Refreshing View

Resurrecting a landmark in Cocolalla. Plus, Lalo's Pizza on the South Hill.

Consider the View Cafe's eggs Benedict. - CARRIE SCOZZARO
Carrie Scozzaro
Consider the View Cafe's eggs Benedict.


It’s all a matter of perspective. Some people might look at a closed restaurant and see only a failed history. But Bob and Susan Short, publishers of The Real Estate Book, saw something different — a reason to resurrect the View Café on Idaho state Highway 95. And it wasn’t a result of yearning for the trademark biscuits and gravy. No, it was something akin to community and a nostalgic need to preserve it that prompted the couple to dive headfirst into the restaurant business.

“One thing led to another…” laughs Bob Short, describing his own surprise at purchasing the place. On trips up the highway to Sandpoint, the Shorts noticed the “closed” sign and called the View Café’s (former) owner to inquire after his health.

That was last fall, and by April, the View was looking better than it had in years. Six months of remodeling — the place needed gutting like a fish from nearby Lake Cocolalla — was frequently interrupted by passersby offering suggestions, asking when the place would be open and generally voicing their enthusiasm for the preservation of this 50-year-old landmark.

Changes include snazzy new seating, wood paneling and a corrugated steel and laminate bar/counter area. Outside, oversized baskets of petunias hang from the dark wood beams and the bright blue roof. An original sign — one the Shorts are trying to get remounted — is all that remains of the old decor.

The menu has changed, too, adding to old favorites like the signature chicken fried steak with country gravy ($8 breakfast/$9.50 dinner), or patty melt on rye with Swiss cheese, grilled onions and either coleslaw, cottage cheese or fries ($7.50). Get started with meatloaf sliders, gravy and horseradish ($6.75) or deep-fried potato skins ($5).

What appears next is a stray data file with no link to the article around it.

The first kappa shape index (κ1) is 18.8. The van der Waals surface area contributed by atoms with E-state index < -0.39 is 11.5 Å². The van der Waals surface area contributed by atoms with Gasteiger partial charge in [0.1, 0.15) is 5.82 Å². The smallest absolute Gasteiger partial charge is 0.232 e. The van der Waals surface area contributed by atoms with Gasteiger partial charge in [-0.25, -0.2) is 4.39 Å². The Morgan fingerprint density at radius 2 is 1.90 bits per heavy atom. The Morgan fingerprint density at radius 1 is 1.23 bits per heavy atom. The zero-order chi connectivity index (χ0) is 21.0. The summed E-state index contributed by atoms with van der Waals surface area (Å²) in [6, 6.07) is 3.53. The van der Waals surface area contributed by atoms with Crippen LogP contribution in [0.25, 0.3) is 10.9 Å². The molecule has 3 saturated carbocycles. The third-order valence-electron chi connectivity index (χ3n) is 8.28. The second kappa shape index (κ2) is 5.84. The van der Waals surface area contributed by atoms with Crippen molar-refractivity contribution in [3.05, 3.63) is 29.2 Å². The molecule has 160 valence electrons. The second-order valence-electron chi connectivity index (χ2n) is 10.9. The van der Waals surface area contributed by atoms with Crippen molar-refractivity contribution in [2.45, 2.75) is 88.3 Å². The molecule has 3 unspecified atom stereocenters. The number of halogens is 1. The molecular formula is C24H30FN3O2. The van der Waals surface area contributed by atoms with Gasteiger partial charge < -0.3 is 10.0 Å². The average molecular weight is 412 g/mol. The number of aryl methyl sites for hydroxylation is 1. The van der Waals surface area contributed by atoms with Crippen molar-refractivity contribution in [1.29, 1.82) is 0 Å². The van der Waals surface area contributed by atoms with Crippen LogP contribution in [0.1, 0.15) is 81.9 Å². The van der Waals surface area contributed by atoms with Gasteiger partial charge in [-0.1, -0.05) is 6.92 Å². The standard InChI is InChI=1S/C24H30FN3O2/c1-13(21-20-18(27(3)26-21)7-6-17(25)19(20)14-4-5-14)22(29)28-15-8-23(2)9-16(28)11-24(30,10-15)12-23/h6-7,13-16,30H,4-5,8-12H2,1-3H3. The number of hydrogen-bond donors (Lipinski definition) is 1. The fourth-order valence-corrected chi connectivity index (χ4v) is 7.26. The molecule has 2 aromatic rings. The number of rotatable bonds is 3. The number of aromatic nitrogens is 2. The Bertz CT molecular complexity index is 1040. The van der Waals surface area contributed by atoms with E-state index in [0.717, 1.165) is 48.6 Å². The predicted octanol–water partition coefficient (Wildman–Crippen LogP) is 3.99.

Salads include Cobb ($10.50) and bleu cheese with mixed greens, red onion, pear slices and smoked almonds ($4.50). Dinner — served after 5 pm — could be pot roast ($10.50), broiled cod ($11.25), or 12-ounce rib eye ($19). Add a beer ($2.75-4), wine ($5-7/glass) or mimosa ($4.50-5).

What hasn’t changed? The view: the pontoon boat in the parking lot, cars clipping along on the highway, train tracks and Lake Cocolalla. The traffic might be moving faster outside, but inside it’s all about comfort food in a place that’s withstood the test of time. (Carrie Scozzaro)

The View Cafe, 462109 Hwy 95, Cocolalla, Idaho, is open daily 7 am–9 pm. Call (208) 265-0750.


Location, location, location. LALO’S PIZZA had a pretty good one, smack-dab in the middle of the uber-hip South Perry district.

But there were a few drawbacks. Seating was limited. Underage patrons were teased by a wall of beers they couldn’t order. And, so far south, Lalo’s was out of the way for many pizza-loving Spokanites.

So, owner Brett Wyatt moved Lalo’s down to 909 S. Grand Blvd., next door to Press. (The former home of the comically short-lived Samurai Sam teriyaki joint, if you recall.)

“We had a good time at Perry,” Wyatt says. “But we’re really excited to be here and be accessible to the community in whole new way.”

Lalo’s new location keeps the pizza parlor within range of its old stomping ground while opening it up to business from the lower South Hill and downtown.

And, Wyatt adds, “We’re able to work in tandem with Press and were able to triple our seating and make it just a little bit classier.”

No formal business affiliation exists between Lalo’s and Press. It’s more of a symbiotic business friendship.

If you’re at Lalo’s, you can take your pizza over to the Press, order a beer and enjoy pizza and beer on the patio. If you’re drinking at the Press and you’re suddenly attacked by the Drunchies, step in to Lalo’s and get a pizza to help you absorb the alcohol.

And the pizza? Delicious.

“We spend a little bit extra on the baseline ingredients,” says Wyatt. It’s made with  “hand-rolled, homemade crust” that strikes a middleground between thick crust and thin.

Pizzas range from 10 inches ($5-$10) to 18 inches ($16-$31). Lalo’s signature is the Lalo-Palooza, an 18-inch, 7-pound gut-buster with 11 toppings.

Acting on employee suggestions, I ordered the Legend, Lalo’s version of the traditional supreme, and the Lariat, with barbecued chicken, green pepper and sweet corn. All of the toppings with fresh and flavorful — a nice compliment to my Manny’s Pale Ale from Press. More importantly, it was good enough for me to eat cold for breakfast the next morning. (Carey Jackson)

Lalo’s Pizza, 909 S. Grand Blvd., is open Mon-Sat 10 am-9 pm and Sun 11 am-8 pm. Call: 533-LALO (5256).

Freaks of a Feather Book Launch Party @ Spangle Service Club

Sat., July 31, 5-8 p.m.
  • or

About The Authors

Carey Jackson

Carey Jackson is a former intern for The Inlander